The current world of global politics can often feel like they are the plots of an outlandish comic book. Which is great for those creating polically themed comic books as they can use it for inspiration. Two great example of this are R. Sikoryak’s Unquitable Trump which transposes the presdient tweets on to superhero covers. And just when you thought things couldn’t get worse, the guys from Man Vs Rock are back with their own take on things with UnPresidential!
From the opening line that reads ‘Dear corn-fed James Franco loving Americans’ you know you are in for another dose of riotous anarchy from the creators of Man Vs Rock.If you are looking for a subtle or nuanced look at American politics then this not the book from you. It’s another volume of bat shit crazy comics from the team who brought you Buck Stone and is another defiant middle finger to the mainstream – on both sides of the political divide. When President Trump mysteriously disappears and his cabinet get caught up in an unsavoury incident involving a Russian bear, a snap election is called and step forward the most unlikely of candidates – Kim Jong Un! It turns out Un is the secret love child of George Washington and a bald eagle who was brought up in Korea in secret and now wants to rule America. (We tried to warn it wasn’t going to get weird!) Writers Kevin Bieber and Justin Reynolds leave no one out of the firing line ripping it out of Democrats, Republicans, Middle America, the alt right, the alt left and everyone in between. Even Bono!
It’s a savage and completely uncompromising look at Modern American and told in the familliar politically incorrect style we loved in Man vs Rock. With jokes involving ‘gender neutral Pac Man ‘ or ‘Mothers in Love With Firearms’ this is another bonkers look at life across the pond that feels like the natural heir to South Park in terms of unrelenting savage satire, but told with raw edge of an underground comic. This is best exemplified by artist Jared Lamp whose work is raw and unpolished in an almost Gerald Scarfe style, but with the final act reminding us of Bill Sienkewicz with it’s mixed media madness. Although it’s not the most polished at times, a more coherent style wouldn’t work as the energy and explicitness on offer on every page needs that lack of slickness. However Lamp certainly manages to cram in as many jokes as possible on every page, especially in the posters and backgrounds on the building so keep an eye out or you might miss another belter. Although it may lack some of the freshness of Man Vs Rock, and has quite a lot of niche American references that us Brits don’t always understand, once again the guys have produced one of those comics which feels dangerous and edgy and completely uncompromising and that’s what makes it so damn good!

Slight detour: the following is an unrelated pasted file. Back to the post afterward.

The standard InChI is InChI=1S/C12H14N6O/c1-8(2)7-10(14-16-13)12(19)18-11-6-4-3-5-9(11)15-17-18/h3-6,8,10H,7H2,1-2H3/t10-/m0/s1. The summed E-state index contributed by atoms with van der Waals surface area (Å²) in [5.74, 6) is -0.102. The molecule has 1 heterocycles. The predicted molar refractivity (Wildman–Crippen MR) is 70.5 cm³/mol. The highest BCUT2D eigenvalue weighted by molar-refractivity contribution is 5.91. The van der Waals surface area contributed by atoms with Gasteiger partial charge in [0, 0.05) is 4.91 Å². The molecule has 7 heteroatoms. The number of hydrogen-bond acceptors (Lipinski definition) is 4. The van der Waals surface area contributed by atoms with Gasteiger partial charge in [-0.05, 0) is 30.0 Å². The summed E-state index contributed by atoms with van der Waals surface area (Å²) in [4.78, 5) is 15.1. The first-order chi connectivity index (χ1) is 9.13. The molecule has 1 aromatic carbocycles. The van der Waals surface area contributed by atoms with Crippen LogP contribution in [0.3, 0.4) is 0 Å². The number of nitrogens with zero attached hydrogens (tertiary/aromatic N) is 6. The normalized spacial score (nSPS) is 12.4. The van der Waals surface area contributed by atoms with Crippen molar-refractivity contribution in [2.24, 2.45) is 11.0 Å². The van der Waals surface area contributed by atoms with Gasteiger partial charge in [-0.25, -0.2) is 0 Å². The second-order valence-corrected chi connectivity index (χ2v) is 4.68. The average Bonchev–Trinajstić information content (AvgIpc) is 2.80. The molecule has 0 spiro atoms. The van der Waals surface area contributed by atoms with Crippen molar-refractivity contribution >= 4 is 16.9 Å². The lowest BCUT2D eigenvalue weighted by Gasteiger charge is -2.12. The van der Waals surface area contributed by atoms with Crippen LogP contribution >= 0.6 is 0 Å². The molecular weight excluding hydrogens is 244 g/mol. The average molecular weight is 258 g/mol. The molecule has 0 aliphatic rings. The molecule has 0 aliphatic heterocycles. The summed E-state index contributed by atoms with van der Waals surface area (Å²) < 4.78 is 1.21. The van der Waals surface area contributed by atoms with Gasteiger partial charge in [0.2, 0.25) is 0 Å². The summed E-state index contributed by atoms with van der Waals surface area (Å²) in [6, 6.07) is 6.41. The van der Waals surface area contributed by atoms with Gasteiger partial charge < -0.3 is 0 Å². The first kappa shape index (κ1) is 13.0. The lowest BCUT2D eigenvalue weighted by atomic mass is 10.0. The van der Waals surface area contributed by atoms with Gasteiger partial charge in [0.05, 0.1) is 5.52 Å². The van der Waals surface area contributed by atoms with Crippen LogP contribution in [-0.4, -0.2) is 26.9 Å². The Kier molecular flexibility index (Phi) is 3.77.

Unquotable Trump (Drawn & Quarterly)
With his flamboyant outbursts and extravagant statements, it’s not too much of a stretch of the imagination to see Donald Trump as a maniacal super villain, terrifying city crushing monster or even the devil himself. And that’s just what satirist R. Sikoryak has done, by taking some of the president’s more outrageous statements and integrating them into classic comic book covers. The covers range from classic Golden Age offerings such as Archie and Looney Tunes, through classic silver age Marvel and DC, to more modern offerings like Hellboy, Spawn and The Walking Dead. Trump is cast as a devastating Decepticon hellbent on destruction, as Magento in a spoof of the classic Jim Lee X-Men cover and perhaps inevitably Scrooge McDuck. The statements fit perfectly with the theme of some (such as a Captain America spoof reimagined Trump’s remarks about John McCain), however for many it is just a way to cast Trump as the ultimate pop culture villains, such as his inclusion in a number of classic horror comics covers or as Donzilla smashing Tokyo.
In each one, Sikoryak has integrated Trump into the visuals, either by redrawing the cover in homage, or by superimposing new images over the top of existing artwork to integrate him seamlessly into the action. By using the pop culture vernacular of the comic it creates a context which is instantly recognisable for a casual audience as well as making Trump’s provocative statements even more sensational. It shows them up for their ridiculousness by casting them as part of pulp superhero adventures or goofy cartoons, and you certainly can’t take him seriously when he his part of an Adventure Time spoof or being punched in the face by Popeye. As well as being a great satirical look at Trump which is perfect for the casual fan, it also gives hardcore comic fans a chance to play spot-the-cover and see which ones they recognise and how they have been morphed and manipulated – there is even a handy notes section at the back to fill in the gaps in your knowledge!